• EVM is a performance management system based on measuring the value of work performed, its sole purpose is to facilitate better management decision making
  • EVM is NOT a financial accounting system, project cost control tool, or an incentive payment system, but does need information from the project’s accounts
  • EVM is NOT a scheduling system, but does need information from the scheduling tool
  • The Work Breakdown Structure (WBS) and WBS Dictionary is the heart of the EVMS
  • EVM is a lot more than simple ‘S-Curves’
  • EVM requires traceability and auditability

Implementing an EVM system requires appropriate tools, one of the biggest mistakes being to try running an EVMS in a scheduling tool – this is a recipe for disaster! The schedule is focused on time, the EVMS on value, these are very different measures of performance and need different systems to operate effectively.

These six points are expanded in our latest published article: Earned Value Management – Six things’ people don’t get! (click to download)

One of my objectives in writing Easy EVM was to cut through much of the unnecessary complexity and provide a straightforward guide to the value of using EVM on larger projects, see:

Who invented calculus?

One of the books I’ve read this year was ‘Great Feuds in Mathematics’ (see: and one of the top ten ‘feuds’ was between Newton (of ‘apple’ fame) and Leibniz over who invented calculus.

I’ve just been watching a YouTube video showing the original letters involved in the dispute from around 1670 – some 550 years ago. It seems no matter where you document something, there’s a high probability of it turning up at an inconvenient moment….. The answer to the dispute, Newton was first, but the notation developed by Leibniz is the one students of calculus still use:–erHStqA

Every Decision is a Risk!

When a decision maker has to choose between a number of viable alternatives with the selection of the best option being influenced by information (usually insufficient) and preferences founded on values and ethics, the decision involves uncertainty and therefor incorporates an element of risk. No process can guarantee a good outcome from every decision, but working through the pragmatic process outlined in this article can help increase the probability of an acceptable outcome.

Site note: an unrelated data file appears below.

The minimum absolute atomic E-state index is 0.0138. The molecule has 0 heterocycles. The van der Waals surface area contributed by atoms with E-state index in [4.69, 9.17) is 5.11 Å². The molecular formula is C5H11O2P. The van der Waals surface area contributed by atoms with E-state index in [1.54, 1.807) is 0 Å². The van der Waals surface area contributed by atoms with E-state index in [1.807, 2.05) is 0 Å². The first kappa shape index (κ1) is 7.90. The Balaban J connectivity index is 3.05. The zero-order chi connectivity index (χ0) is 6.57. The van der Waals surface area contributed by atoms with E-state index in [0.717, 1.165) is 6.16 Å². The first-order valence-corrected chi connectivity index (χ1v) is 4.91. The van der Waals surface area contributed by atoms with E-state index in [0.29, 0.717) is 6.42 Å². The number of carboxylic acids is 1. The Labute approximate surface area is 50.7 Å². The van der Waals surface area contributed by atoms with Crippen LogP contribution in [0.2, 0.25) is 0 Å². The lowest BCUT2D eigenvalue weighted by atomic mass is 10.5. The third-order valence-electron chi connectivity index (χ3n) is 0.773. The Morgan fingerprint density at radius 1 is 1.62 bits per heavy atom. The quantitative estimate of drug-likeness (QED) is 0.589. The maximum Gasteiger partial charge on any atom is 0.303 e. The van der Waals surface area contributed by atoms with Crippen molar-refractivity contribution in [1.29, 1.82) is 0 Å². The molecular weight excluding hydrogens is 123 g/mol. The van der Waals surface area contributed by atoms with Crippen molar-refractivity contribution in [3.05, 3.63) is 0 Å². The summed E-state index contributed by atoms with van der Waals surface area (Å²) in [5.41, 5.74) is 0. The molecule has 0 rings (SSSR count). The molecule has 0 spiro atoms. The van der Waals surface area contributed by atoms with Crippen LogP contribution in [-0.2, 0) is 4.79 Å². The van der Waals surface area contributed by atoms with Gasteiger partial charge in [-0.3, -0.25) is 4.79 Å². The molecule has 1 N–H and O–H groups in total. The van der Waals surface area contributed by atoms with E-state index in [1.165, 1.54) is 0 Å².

Download the article from:

For more on decision making see:

Scheduling Core Papers Updated

We’ve been working on a series of books:
Easy EVM is published: See more on the book
Easy CPM is a work in progress, publication later this year
Easy SHM will follow in 2022.

As part of the development of Easy CPM as course-in-a-book which is designed to act as a reference and practice guide for people implementing CPM scheduling after they have learned to use the CPM scheduling software of their choice. We have updated Mosaic’s ‘core scheduling papers‘; these are:
A Guide to Scheduling Good Practice
Attributes of a Scheduler
Dynamic Scheduling
Links, Lags & Ladders
Schedule Float
Schedule Levels
Schedule Calculations

These updated papers are available to download and use free of charge under a Creative Commons 3.0 license: Download the papers from

Transport project cost overruns are not new!